15. Tears roll down the face of Liz Sanger of Madison, Wis., after the state Senate passed the budget repair bill following a meeting of a state Legislature conference committee at the state Capitol in Madison, Wis., March 9. (Michael P. King / AP) Back to slideshow navigation
  16. Wisc. Sen. Robert Cowles, R-Green Bay, is escorted out of the state Capitol in Madison, March 9, after Republicans in the Senate voted to strip nearly all collective bargaining rights from public workers after discovering a way to bypass the chamber's missing Democrats. (Andy Manis / AP) Back to slideshow navigation
  17. Opponents of Wisconsin Gov. Scott Walker's budget repair bill deride legislators as they leave the senate parlor at the Wisconsin State Capitol Building where the Senate voted to move forward on an amended version of the controversial bill Wednesday. (John Hart / AP) Back to slideshow navigation
  18. After a protester outside throws a snowball hitting a window at the state Capitol, State Rep. Amy Sue Vruwink, D-Milladore, implores demonstrators to remain peaceful during a press conference of Democratic state Assembly members, March 9. (Michael P. King / AP) Back to slideshow navigation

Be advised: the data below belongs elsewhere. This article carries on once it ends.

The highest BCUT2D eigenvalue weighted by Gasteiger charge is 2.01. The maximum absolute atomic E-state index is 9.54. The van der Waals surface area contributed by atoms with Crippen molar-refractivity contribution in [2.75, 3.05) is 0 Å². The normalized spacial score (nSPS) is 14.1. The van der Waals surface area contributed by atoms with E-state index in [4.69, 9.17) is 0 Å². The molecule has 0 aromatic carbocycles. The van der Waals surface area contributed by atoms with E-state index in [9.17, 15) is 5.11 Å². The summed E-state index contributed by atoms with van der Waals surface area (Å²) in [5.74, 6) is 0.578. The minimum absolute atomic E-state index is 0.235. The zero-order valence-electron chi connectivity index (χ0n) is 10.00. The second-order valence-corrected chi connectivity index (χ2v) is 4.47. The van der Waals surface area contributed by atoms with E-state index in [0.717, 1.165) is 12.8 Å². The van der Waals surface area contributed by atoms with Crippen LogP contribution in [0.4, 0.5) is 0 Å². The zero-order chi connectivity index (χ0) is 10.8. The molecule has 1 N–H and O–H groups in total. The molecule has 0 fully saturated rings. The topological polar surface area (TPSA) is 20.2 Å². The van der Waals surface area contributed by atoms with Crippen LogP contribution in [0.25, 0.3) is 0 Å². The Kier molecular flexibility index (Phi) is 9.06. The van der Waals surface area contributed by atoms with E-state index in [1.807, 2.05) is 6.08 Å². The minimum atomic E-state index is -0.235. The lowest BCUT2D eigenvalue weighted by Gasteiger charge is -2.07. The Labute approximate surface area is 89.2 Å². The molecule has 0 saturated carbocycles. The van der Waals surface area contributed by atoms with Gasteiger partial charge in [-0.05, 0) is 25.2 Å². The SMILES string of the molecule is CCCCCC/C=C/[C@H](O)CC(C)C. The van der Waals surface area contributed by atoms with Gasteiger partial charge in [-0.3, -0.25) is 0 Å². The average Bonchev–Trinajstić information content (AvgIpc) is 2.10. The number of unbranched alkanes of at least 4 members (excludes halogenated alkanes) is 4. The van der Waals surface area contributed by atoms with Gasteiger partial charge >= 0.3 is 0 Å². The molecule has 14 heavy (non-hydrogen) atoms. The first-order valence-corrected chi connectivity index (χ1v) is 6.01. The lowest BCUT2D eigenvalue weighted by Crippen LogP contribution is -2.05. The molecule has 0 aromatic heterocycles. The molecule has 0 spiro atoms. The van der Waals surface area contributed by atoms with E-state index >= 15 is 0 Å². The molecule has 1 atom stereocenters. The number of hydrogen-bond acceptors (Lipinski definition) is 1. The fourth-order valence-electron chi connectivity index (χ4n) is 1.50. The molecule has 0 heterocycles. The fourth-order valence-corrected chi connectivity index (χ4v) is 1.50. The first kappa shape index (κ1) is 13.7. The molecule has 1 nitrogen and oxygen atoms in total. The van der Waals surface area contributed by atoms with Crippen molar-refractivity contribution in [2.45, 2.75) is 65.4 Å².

19. Helmut Kenies of the Wisconsin Historical Society sifts through hundreds of signs that were removed from the Wisconsin State Capitol on Tuesday, March 8 in Madison. Posters that were left behind by demostrators that occupied the State Capitol were collected and are being made available for people to claim them until this Friday. Select posters that are not claimed will be acquired by the Historical Society. (Justin Sullivan / Getty Images) Back to slideshow navigation
  20. Filmmaker Michael Moore speaks to a crowd during a march and rally at the Wisconsin State Capitol on Saturday, March 5 in Madison. Thousands of demonstrators are staging a protest at the Capitol against Governor Scott Walker's attempt to push through a bill that would restrict collective bargaining for most government workers in the state. (Justin Sullivan / Getty Images) Back to slideshow navigation
  21. Union members protest inside the Wisconsin Capitol on Friday, March 4, in Madison. Some demonstrators returned to the Capitol hours after they were forced to vacate the building after occupying it for more than two weeks. They are protesting Gov. Scott Walker's attempt to push through a bill that would restrict collective bargaining for most government workers in the state. (Justin Sullivan / Getty Images) Back to slideshow navigation
  22. Republican state Sen. Glenn Grothman talks with demonstrators Mark Dziedzic, left, and Jeff Dziedzic inside the state Capitol on March 4. (Justin Sullivan / Getty Images) Back to slideshow navigation